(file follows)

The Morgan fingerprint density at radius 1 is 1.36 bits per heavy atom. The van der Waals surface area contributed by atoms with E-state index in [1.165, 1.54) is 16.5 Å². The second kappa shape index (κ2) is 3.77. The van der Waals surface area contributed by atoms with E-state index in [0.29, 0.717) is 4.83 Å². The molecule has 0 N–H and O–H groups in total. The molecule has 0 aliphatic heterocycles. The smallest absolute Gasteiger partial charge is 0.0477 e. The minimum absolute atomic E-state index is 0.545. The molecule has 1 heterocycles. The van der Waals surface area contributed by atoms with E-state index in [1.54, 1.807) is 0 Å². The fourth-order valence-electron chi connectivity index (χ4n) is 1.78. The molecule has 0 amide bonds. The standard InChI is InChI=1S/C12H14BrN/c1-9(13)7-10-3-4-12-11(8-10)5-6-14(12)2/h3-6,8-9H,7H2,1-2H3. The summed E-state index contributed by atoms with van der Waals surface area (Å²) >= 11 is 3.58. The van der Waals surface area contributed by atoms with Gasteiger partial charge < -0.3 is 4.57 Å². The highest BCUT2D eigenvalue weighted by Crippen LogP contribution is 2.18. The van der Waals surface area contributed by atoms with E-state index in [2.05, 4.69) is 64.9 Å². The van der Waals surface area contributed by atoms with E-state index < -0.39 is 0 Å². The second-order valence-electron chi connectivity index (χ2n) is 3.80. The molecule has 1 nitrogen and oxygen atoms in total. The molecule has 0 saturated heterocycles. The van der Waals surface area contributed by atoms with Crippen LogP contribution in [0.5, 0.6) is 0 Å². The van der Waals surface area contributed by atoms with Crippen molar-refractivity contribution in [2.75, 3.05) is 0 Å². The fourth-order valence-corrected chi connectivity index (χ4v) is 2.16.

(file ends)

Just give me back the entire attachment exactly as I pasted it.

The Morgan fingerprint density at radius 1 is 1.36 bits per heavy atom. The van der Waals surface area contributed by atoms with E-state index in [1.165, 1.54) is 16.5 Å². The second kappa shape index (κ2) is 3.77. The van der Waals surface area contributed by atoms with E-state index in [0.29, 0.717) is 4.83 Å². The molecule has 0 N–H and O–H groups in total. The molecule has 0 aliphatic heterocycles. The smallest absolute Gasteiger partial charge is 0.0477 e. The minimum absolute atomic E-state index is 0.545. The molecule has 1 heterocycles. The van der Waals surface area contributed by atoms with E-state index in [1.54, 1.807) is 0 Å². The fourth-order valence-electron chi connectivity index (χ4n) is 1.78. The molecule has 0 amide bonds. The standard InChI is InChI=1S/C12H14BrN/c1-9(13)7-10-3-4-12-11(8-10)5-6-14(12)2/h3-6,8-9H,7H2,1-2H3. The summed E-state index contributed by atoms with van der Waals surface area (Å²) >= 11 is 3.58. The van der Waals surface area contributed by atoms with Gasteiger partial charge < -0.3 is 4.57 Å². The highest BCUT2D eigenvalue weighted by Crippen LogP contribution is 2.18. The van der Waals surface area contributed by atoms with E-state index in [2.05, 4.69) is 64.9 Å². The van der Waals surface area contributed by atoms with E-state index < -0.39 is 0 Å². The second-order valence-electron chi connectivity index (χ2n) is 3.80. The molecule has 1 nitrogen and oxygen atoms in total. The molecule has 0 saturated heterocycles. The van der Waals surface area contributed by atoms with Crippen LogP contribution in [0.5, 0.6) is 0 Å². The van der Waals surface area contributed by atoms with Crippen molar-refractivity contribution in [2.75, 3.05) is 0 Å². The fourth-order valence-corrected chi connectivity index (χ4v) is 2.16.